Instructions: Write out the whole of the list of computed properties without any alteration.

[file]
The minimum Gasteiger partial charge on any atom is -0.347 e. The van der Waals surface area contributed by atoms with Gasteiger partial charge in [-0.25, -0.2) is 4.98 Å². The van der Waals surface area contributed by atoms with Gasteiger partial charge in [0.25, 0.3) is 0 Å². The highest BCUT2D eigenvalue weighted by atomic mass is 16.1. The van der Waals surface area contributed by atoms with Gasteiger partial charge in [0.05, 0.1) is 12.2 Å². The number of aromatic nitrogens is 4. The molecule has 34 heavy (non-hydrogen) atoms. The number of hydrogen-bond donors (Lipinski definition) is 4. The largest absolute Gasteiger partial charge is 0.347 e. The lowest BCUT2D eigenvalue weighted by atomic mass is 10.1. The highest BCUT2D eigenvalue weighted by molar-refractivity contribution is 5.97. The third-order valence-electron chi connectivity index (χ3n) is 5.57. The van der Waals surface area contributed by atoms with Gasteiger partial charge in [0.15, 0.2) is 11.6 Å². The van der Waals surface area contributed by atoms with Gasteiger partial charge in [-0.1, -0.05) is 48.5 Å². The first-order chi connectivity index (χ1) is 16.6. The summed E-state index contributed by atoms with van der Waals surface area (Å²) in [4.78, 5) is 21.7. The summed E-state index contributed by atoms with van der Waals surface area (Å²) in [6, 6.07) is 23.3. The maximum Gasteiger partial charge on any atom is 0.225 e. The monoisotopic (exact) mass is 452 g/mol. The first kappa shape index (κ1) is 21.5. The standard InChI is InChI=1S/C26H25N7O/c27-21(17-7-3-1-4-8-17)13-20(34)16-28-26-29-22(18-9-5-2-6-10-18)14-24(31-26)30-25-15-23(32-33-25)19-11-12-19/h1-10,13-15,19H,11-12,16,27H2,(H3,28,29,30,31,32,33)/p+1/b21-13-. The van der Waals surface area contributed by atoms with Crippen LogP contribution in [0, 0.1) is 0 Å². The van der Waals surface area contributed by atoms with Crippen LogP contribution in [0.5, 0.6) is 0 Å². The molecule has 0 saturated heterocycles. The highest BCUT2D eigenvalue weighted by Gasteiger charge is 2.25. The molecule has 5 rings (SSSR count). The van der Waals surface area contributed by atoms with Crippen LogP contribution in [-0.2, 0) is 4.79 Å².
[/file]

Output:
The minimum Gasteiger partial charge on any atom is -0.347 e. The van der Waals surface area contributed by atoms with Gasteiger partial charge in [-0.25, -0.2) is 4.98 Å². The van der Waals surface area contributed by atoms with Gasteiger partial charge in [0.25, 0.3) is 0 Å². The highest BCUT2D eigenvalue weighted by atomic mass is 16.1. The van der Waals surface area contributed by atoms with Gasteiger partial charge in [0.05, 0.1) is 12.2 Å². The number of aromatic nitrogens is 4. The molecule has 34 heavy (non-hydrogen) atoms. The number of hydrogen-bond donors (Lipinski definition) is 4. The largest absolute Gasteiger partial charge is 0.347 e. The lowest BCUT2D eigenvalue weighted by atomic mass is 10.1. The highest BCUT2D eigenvalue weighted by molar-refractivity contribution is 5.97. The third-order valence-electron chi connectivity index (χ3n) is 5.57. The van der Waals surface area contributed by atoms with Gasteiger partial charge in [0.15, 0.2) is 11.6 Å². The van der Waals surface area contributed by atoms with Gasteiger partial charge in [-0.1, -0.05) is 48.5 Å². The first-order chi connectivity index (χ1) is 16.6. The summed E-state index contributed by atoms with van der Waals surface area (Å²) in [4.78, 5) is 21.7. The summed E-state index contributed by atoms with van der Waals surface area (Å²) in [6, 6.07) is 23.3. The maximum Gasteiger partial charge on any atom is 0.225 e. The monoisotopic (exact) mass is 452 g/mol. The first kappa shape index (κ1) is 21.5. The standard InChI is InChI=1S/C26H25N7O/c27-21(17-7-3-1-4-8-17)13-20(34)16-28-26-29-22(18-9-5-2-6-10-18)14-24(31-26)30-25-15-23(32-33-25)19-11-12-19/h1-10,13-15,19H,11-12,16,27H2,(H3,28,29,30,31,32,33)/p+1/b21-13-. The van der Waals surface area contributed by atoms with Crippen LogP contribution in [0, 0.1) is 0 Å². The van der Waals surface area contributed by atoms with Crippen LogP contribution in [0.5, 0.6) is 0 Å². The molecule has 0 saturated heterocycles. The highest BCUT2D eigenvalue weighted by Gasteiger charge is 2.25. The molecule has 5 rings (SSSR count). The van der Waals surface area contributed by atoms with Crippen LogP contribution in [-0.2, 0) is 4.79 Å².